NORTHWEST GLENDALE — Hundreds of demonstrators, many with friends and family hunkered down in the aftermath of Iran’s controversial June 12 presidential election, spilled onto Glenoaks Boulevard and Pacific Avenue on Monday evening chanting pro-democracy slogans amid the incessant blare of car horns.
Wearing green T-shirts and wristbands, demonstrators packed all four corners of the busy intersection Monday as part of an ad hoc gathering of mostly Persian, Iranian and Armenian-Iranian residents who have increasingly harnessed the organizing power of online sites Facebook and Twitter to, as 20-year-old Artin Sukiassian said, “show the world that we back them, no matter what.”
He and nearly 200 others were out to protest the June 12 reelection of Iranian President Mahmoud Ahmadinejad and the developments that have ensued, particularly the military crackdown on protesters who say the voting was rigged.
Their chants — including “Death to dictatorship” and “Death to the Islamic regime” — could hardly pierce the steady honks in support of Ahmadinejad’s main challenger, Mir-Hossein Mousavi who along with his supporters has called on the Iranian government to nullify the disputed election results.
But for some, demonstrations that spanned the globe over the disputed election have grown to be more than any one politician or party.
“All of this you see is to support the people of Iran, democracy, no matter what religion they are,” said Karar Hovsepian.
Born in Iran, he left for the U.S. in 1979 “because I knew it was going to be like this,” he said.
Hovsepian, 59, still has cousins and friends living in Iran and, like many who had gathered for the demonstration, knew little of their condition due to limited phone contact.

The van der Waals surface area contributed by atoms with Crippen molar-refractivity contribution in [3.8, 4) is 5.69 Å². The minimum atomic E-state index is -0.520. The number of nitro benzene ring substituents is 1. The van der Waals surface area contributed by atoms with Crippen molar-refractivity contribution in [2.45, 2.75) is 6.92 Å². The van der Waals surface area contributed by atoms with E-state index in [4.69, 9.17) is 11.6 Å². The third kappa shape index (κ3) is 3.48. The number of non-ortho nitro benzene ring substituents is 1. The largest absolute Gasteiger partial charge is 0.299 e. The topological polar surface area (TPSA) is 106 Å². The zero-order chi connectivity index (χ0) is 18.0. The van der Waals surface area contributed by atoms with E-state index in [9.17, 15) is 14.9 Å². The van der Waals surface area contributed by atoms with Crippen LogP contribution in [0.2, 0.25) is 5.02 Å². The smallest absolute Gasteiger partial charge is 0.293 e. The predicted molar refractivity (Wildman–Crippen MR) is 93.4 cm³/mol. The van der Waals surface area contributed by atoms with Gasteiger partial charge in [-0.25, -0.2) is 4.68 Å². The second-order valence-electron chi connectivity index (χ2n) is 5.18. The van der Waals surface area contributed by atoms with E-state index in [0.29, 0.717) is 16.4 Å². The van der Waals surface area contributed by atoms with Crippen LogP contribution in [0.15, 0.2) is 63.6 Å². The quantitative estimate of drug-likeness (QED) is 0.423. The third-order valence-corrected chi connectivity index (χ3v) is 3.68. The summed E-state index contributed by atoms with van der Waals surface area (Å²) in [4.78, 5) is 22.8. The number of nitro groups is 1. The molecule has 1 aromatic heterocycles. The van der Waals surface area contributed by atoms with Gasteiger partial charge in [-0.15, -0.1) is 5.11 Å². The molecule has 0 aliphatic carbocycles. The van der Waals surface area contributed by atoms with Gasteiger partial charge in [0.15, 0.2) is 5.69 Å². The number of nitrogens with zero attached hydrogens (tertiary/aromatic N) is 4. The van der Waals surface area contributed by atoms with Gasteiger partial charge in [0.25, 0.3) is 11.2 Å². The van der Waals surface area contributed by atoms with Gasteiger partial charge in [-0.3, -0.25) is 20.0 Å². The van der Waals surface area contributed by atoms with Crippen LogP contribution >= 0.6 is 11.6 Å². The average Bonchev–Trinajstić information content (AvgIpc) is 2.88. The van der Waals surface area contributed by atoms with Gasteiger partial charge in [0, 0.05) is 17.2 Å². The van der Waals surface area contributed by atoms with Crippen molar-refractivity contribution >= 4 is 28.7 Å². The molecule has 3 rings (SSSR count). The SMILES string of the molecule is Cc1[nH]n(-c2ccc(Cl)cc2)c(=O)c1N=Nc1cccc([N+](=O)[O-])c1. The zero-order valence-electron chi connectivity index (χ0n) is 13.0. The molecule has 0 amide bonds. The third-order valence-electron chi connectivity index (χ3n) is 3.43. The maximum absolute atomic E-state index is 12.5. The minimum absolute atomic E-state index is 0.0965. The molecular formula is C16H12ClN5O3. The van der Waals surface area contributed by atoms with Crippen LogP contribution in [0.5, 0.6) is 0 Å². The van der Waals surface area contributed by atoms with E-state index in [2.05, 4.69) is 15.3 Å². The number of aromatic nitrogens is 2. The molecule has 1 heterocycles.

Many at the demonstration said they were scared to contact relatives in Iran out of fear that the government there was monitoring calls.
Since last week’s bloody street violence, Iranian authorities have sought to cut off the supply of information by blocking online social networking websites, jamming satellite TV channels and banning foreign journalists.
The lack of communication with loved ones in Iran, while leaving some here with a sense of helplessness, inspired many to show their support Monday night.
“This is all we can do . . . because right now, [Iran authorities] are controlling everything,” said one Tujunga resident who did not want to be named because she feared for her family’s safety in Iran.
As dusk turned to night, Glendale police officers managed pedestrian flow from the crowded street corners as cars continued to honk in response to demonstrators who ranged from silent bystanders to Iranian flag-wavers and people chanting over hand-held loud speakers.
“People in Iran don’t know that people in America are supporting them,” Sukiassian said as he held a green, red and white sign above his head. “They never felt freedom like this before.”
JASON WELLS is the city editor. He may be reached at (818) 637-3220 or by e-mail at firstname.lastname@example.org.